Quality of tracheostomy care: a case of Kenyatta national hospital, Nairobi county.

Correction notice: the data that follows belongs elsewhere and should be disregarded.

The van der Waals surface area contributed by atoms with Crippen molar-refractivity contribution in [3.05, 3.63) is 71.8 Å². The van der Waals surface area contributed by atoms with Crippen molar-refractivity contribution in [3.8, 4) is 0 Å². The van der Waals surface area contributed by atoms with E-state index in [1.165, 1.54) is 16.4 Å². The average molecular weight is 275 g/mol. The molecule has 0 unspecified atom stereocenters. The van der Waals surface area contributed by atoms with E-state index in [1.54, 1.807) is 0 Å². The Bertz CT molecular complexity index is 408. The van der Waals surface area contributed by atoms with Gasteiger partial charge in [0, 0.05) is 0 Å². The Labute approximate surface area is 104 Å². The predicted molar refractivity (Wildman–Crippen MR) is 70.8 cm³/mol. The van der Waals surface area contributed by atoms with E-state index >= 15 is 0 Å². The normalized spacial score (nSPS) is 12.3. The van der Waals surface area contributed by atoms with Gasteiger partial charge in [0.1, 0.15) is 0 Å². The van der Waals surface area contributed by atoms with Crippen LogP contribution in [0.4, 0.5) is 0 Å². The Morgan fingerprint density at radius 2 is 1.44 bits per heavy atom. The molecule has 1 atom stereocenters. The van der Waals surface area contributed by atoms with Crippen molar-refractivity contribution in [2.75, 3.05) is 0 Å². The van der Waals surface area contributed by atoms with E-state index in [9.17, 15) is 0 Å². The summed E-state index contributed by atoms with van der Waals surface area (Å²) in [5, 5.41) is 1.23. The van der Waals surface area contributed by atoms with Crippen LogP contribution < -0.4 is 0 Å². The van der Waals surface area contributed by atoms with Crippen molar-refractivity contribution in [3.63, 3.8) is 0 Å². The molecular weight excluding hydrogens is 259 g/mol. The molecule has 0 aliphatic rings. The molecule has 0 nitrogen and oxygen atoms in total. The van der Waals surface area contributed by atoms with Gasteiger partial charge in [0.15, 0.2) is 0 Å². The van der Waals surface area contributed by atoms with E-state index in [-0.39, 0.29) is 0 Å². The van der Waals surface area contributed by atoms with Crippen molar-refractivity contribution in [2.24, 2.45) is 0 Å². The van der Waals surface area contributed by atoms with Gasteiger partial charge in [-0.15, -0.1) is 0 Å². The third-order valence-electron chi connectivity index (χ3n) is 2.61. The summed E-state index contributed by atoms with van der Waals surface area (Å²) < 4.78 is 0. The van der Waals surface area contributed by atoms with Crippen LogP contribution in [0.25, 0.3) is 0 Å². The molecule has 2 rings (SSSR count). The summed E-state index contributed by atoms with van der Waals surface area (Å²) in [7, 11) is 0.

Tracheostomy is a medical procedure usually done in patients who have upper airway obstruction due to neoplastic conditions or traumatic causes to ease air flow. This procedure is prone to complications and is associated with a lot of discomfort among clients. The discomfort is compounded by the prolonged period under which a patient remains on tracheostomy. (Engoren and Engoren 2004) This study was designed to explore and document the tracheostomy patients’ experiences as a way of understanding the needs as well as a means of designing specific interventions Kenyatta National Hospital (KNH) is a leading facility in the country and other facilities benchmark care based on its level of operations. This study was conducted among consenting adult tracheostomy patients admitted at the Kenyatta National Hospital (KNH) surgical wards and those attending Ear Nose and Throat (ENT) clinic. It was a descriptive cross-sectional study with both qualitative and quantitative methods of data collection. Analysis of data was done using Statistical Package for Social Sciences (SPSS) version 18.0 and Nvivo program. Descriptive statistics were presented in frequency distribution tables, graphs and charts. The t-test and chi squares were used to determine associations between challenges for tracheostomy care and patient characteristics. Odds ratios and 95% confidence intervals were calculated for challenges and characteristics. Statistical significance was determined using a cut off value of 0.05. Results The study found out that respondents had various challenges and all of them (100% n=66) had challenges in communication, 80% (n=66) had had tube blockage and 77.3% (n=66) had no information of how long they would stay with the tube and had not been counseled on this. Tracheostomy self-care training was associated with the level of formal education and not age. Odds of care training were 13 fold greater among respondents with secondary and tertiary education compared with primary or no formal education OR=13.3(95% CI 1.2-6559). The hospital was found not to have enough trained nurses on tracheostomy care and only 3 nurses are trained on this. The ENT ward and A&E were found not to have adequate equipment and xiv supplies. The ENT clinic and ENT ward were found to be understaffed with nurse to patient ratios of 1:15 and 1:17 respectively. Conclusion and Recommendation The study concludes that there is a low quality of tracheostomy care in KNH owing to the challenges undergone by patients. This is also evidenced by lack of trained nurses in tracheostomy care and also inadequate supplies and equipment for the procedures. It is therefore recommended that the hospital invests in training of personnel in tracheostomy care and also provide enough supplies and equipment for the procedures.